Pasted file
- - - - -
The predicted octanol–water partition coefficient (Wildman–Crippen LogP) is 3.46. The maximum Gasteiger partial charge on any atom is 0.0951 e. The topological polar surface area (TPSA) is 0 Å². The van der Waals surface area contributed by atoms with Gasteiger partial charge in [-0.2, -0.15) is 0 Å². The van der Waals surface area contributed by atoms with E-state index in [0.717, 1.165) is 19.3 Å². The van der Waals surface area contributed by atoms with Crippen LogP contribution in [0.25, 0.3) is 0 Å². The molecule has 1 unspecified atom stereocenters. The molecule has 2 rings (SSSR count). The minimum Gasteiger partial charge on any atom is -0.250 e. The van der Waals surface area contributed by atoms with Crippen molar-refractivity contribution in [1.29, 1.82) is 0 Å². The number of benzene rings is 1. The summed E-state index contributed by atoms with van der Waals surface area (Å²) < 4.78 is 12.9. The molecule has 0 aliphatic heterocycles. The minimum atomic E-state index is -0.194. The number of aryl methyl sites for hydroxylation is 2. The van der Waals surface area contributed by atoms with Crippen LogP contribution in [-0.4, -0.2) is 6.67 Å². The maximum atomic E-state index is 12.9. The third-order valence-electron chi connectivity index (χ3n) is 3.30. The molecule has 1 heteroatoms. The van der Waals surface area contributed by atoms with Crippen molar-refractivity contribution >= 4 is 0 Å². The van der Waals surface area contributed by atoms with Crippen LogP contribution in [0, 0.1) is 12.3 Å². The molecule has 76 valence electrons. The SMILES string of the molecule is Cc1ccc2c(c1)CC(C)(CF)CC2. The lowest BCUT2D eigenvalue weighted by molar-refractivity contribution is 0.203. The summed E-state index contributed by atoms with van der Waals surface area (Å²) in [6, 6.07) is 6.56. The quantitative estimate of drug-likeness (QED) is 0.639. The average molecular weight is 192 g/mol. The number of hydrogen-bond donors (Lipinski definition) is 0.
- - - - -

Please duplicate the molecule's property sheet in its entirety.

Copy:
The predicted octanol–water partition coefficient (Wildman–Crippen LogP) is 3.46. The maximum Gasteiger partial charge on any atom is 0.0951 e. The topological polar surface area (TPSA) is 0 Å². The van der Waals surface area contributed by atoms with Gasteiger partial charge in [-0.2, -0.15) is 0 Å². The van der Waals surface area contributed by atoms with E-state index in [0.717, 1.165) is 19.3 Å². The van der Waals surface area contributed by atoms with Crippen LogP contribution in [0.25, 0.3) is 0 Å². The molecule has 1 unspecified atom stereocenters. The molecule has 2 rings (SSSR count). The minimum Gasteiger partial charge on any atom is -0.250 e. The van der Waals surface area contributed by atoms with Crippen molar-refractivity contribution in [1.29, 1.82) is 0 Å². The number of benzene rings is 1. The summed E-state index contributed by atoms with van der Waals surface area (Å²) < 4.78 is 12.9. The molecule has 0 aliphatic heterocycles. The minimum atomic E-state index is -0.194. The number of aryl methyl sites for hydroxylation is 2. The van der Waals surface area contributed by atoms with Crippen LogP contribution in [-0.4, -0.2) is 6.67 Å². The maximum atomic E-state index is 12.9. The third-order valence-electron chi connectivity index (χ3n) is 3.30. The molecule has 1 heteroatoms. The van der Waals surface area contributed by atoms with Crippen molar-refractivity contribution >= 4 is 0 Å². The van der Waals surface area contributed by atoms with Crippen LogP contribution in [0, 0.1) is 12.3 Å². The molecule has 76 valence electrons. The SMILES string of the molecule is Cc1ccc2c(c1)CC(C)(CF)CC2. The lowest BCUT2D eigenvalue weighted by molar-refractivity contribution is 0.203. The summed E-state index contributed by atoms with van der Waals surface area (Å²) in [6, 6.07) is 6.56. The quantitative estimate of drug-likeness (QED) is 0.639. The average molecular weight is 192 g/mol. The number of hydrogen-bond donors (Lipinski definition) is 0.